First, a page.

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WaveFront LASIK - The booster rocket for prospective Astronauts

There are those of us who live quiet lives of desperation and drive humble, gas-efficient automobiles and there are those of us who dream of being astronauts, tearing through the sky on a plume of fire and smoke, escaping gravity's cruel clutches and traveling to the heavens.

Many people who desire to be astronauts are unable to realize their dream. Some people are too tall, others are simply colorblind and many lack the drive and ambition to get past the dreaming stage. There are literally hundreds of reasons why a person may be excluded from astronaut candidacy. But there is new hope for a sub-group of astronaut wannabes.

Aspiring astronauts who had undergone traditional forms of laser eye surgery such as LASIK were unable to go into space. LASIK surgery reshapes the eye by creating a flap in the cornea. In order to achieve escape velocity that rocket needs to go fast. Astronauts get squashed by extreme G-forces. NASA scientists worried that the eye of a LASIK patient might tear at the flap during blastoff. Even a fully healed LASIK patient was at risk and not allowed to go into space. Outer space is already the most dangerous place to be. Chances are, understandably, not to be taken. Thus, a whole new sub-category of aspiring astronauts were left dreamless and Tangless, but now there is hope.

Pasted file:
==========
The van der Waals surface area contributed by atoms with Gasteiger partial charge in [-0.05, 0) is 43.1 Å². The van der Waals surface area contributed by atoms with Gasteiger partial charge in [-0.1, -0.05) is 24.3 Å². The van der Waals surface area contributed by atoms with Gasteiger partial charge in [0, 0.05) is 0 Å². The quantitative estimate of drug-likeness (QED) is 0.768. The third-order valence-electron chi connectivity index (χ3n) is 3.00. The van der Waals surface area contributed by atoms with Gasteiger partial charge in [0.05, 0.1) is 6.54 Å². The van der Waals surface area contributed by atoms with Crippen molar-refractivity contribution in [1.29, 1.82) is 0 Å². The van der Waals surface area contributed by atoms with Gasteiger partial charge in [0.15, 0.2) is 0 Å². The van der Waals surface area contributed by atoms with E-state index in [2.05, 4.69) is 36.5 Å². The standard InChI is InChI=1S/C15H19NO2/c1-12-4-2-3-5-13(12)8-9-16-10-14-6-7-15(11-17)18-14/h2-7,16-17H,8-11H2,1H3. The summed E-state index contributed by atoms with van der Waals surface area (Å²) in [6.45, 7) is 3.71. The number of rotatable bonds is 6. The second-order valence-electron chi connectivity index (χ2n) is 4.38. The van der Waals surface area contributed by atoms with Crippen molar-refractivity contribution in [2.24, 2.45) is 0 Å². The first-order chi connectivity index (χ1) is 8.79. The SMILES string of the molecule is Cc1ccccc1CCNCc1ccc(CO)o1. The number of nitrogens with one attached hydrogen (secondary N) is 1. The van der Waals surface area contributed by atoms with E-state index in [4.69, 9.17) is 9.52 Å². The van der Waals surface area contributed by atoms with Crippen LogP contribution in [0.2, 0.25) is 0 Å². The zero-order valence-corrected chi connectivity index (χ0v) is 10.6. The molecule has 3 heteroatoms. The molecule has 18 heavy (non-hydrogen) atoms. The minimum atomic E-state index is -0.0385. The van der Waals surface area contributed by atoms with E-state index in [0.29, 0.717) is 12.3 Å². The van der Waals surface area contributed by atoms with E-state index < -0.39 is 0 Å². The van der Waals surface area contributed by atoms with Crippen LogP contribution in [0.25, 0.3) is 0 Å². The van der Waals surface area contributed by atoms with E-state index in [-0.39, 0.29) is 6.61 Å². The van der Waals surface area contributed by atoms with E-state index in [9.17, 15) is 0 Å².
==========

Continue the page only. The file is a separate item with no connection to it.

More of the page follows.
That hope comes in the form of wavefront-guided LASIK surgery. This revolutionary form of LASIK surgery uses tiny lasers to create flaps so precise that they live up to NASA’s high safety standards. Wavefront-guided LASIK uses lasers to map the eye. Not only can this surgery correct the eye, but it can accurately diagnose ocular anomalies better than the human eye.

Wavefront-guided LASIK is considered to be a top-shelf form of laser eye surgery, but it may not be right for everyone. It is also one of the more expensive forms of laser eye surgery. For the average Joe, basic LASIK surgery is probably just as good as Wavefront-guided LASIK, but for aspiring astronauts and test pilots, it’s top-tier surgery all the way.

Ironically enough , the technology for wavefront-guided LASIK originated in astronomy. It was first used in 1900 by Johannes Hartmann who devised a way to measure the anomalies between light rays bouncing off mirrors and lenses. It was later used in high-powered telescopes to compensate for atmospheric disturbances.

Now, space exploration may have been helped twice by this science. One day, astronomers might find a planet with a telescope that uses wavefront technology and dispatch a group astronauts who had wavefront-guided LASIK surgery to that planet so that men may see new worlds with their own eyes.

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